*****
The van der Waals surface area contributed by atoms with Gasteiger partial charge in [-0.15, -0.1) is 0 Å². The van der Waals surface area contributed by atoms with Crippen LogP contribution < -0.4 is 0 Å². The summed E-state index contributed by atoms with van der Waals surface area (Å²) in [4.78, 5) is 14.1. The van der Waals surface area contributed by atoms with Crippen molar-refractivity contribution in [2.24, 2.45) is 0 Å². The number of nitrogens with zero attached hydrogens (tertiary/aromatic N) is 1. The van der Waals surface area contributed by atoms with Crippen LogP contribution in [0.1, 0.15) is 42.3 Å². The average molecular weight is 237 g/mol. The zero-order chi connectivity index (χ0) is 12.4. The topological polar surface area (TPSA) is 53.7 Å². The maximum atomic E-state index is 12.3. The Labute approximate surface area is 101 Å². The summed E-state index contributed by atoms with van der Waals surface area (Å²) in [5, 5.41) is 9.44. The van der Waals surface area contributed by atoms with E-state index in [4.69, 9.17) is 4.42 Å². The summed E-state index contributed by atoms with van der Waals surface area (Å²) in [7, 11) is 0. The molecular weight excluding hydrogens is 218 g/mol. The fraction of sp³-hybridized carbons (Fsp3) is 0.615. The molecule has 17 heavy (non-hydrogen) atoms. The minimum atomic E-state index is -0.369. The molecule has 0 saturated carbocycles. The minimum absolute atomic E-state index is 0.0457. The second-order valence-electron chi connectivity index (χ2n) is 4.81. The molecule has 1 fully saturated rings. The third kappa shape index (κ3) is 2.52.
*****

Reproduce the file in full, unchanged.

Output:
The van der Waals surface area contributed by atoms with Gasteiger partial charge in [-0.15, -0.1) is 0 Å². The van der Waals surface area contributed by atoms with Crippen LogP contribution < -0.4 is 0 Å². The summed E-state index contributed by atoms with van der Waals surface area (Å²) in [4.78, 5) is 14.1. The van der Waals surface area contributed by atoms with Crippen molar-refractivity contribution in [2.24, 2.45) is 0 Å². The number of nitrogens with zero attached hydrogens (tertiary/aromatic N) is 1. The van der Waals surface area contributed by atoms with Crippen LogP contribution in [0.1, 0.15) is 42.3 Å². The average molecular weight is 237 g/mol. The zero-order chi connectivity index (χ0) is 12.4. The topological polar surface area (TPSA) is 53.7 Å². The maximum atomic E-state index is 12.3. The Labute approximate surface area is 101 Å². The summed E-state index contributed by atoms with van der Waals surface area (Å²) in [5, 5.41) is 9.44. The van der Waals surface area contributed by atoms with E-state index in [4.69, 9.17) is 4.42 Å². The summed E-state index contributed by atoms with van der Waals surface area (Å²) in [7, 11) is 0. The molecular weight excluding hydrogens is 218 g/mol. The fraction of sp³-hybridized carbons (Fsp3) is 0.615. The molecule has 17 heavy (non-hydrogen) atoms. The minimum atomic E-state index is -0.369. The molecule has 0 saturated carbocycles. The minimum absolute atomic E-state index is 0.0457. The second-order valence-electron chi connectivity index (χ2n) is 4.81. The molecule has 1 fully saturated rings. The third kappa shape index (κ3) is 2.52.